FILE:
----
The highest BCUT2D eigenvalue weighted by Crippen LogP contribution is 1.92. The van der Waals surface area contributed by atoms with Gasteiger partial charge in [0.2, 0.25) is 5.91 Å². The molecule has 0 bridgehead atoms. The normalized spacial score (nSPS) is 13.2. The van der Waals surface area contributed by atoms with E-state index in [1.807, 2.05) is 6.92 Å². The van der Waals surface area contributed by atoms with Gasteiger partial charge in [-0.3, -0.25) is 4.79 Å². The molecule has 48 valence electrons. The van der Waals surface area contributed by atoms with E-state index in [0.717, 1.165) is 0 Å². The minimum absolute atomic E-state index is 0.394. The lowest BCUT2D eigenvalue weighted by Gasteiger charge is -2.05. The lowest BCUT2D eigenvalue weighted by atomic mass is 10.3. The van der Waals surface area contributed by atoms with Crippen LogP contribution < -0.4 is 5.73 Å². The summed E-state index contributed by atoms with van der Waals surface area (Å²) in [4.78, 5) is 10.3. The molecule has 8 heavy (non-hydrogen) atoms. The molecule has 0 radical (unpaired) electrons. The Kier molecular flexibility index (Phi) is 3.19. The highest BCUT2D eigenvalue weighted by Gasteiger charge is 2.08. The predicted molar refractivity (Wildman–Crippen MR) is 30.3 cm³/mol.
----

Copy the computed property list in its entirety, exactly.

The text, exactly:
The highest BCUT2D eigenvalue weighted by Crippen LogP contribution is 1.92. The van der Waals surface area contributed by atoms with Gasteiger partial charge in [0.2, 0.25) is 5.91 Å². The molecule has 0 bridgehead atoms. The normalized spacial score (nSPS) is 13.2. The van der Waals surface area contributed by atoms with E-state index in [1.807, 2.05) is 6.92 Å². The van der Waals surface area contributed by atoms with Gasteiger partial charge in [-0.3, -0.25) is 4.79 Å². The molecule has 48 valence electrons. The van der Waals surface area contributed by atoms with E-state index in [0.717, 1.165) is 0 Å². The minimum absolute atomic E-state index is 0.394. The lowest BCUT2D eigenvalue weighted by Gasteiger charge is -2.05. The lowest BCUT2D eigenvalue weighted by atomic mass is 10.3. The van der Waals surface area contributed by atoms with Crippen LogP contribution < -0.4 is 5.73 Å². The summed E-state index contributed by atoms with van der Waals surface area (Å²) in [4.78, 5) is 10.3. The molecule has 8 heavy (non-hydrogen) atoms. The molecule has 0 radical (unpaired) electrons. The Kier molecular flexibility index (Phi) is 3.19. The highest BCUT2D eigenvalue weighted by Gasteiger charge is 2.08. The predicted molar refractivity (Wildman–Crippen MR) is 30.3 cm³/mol.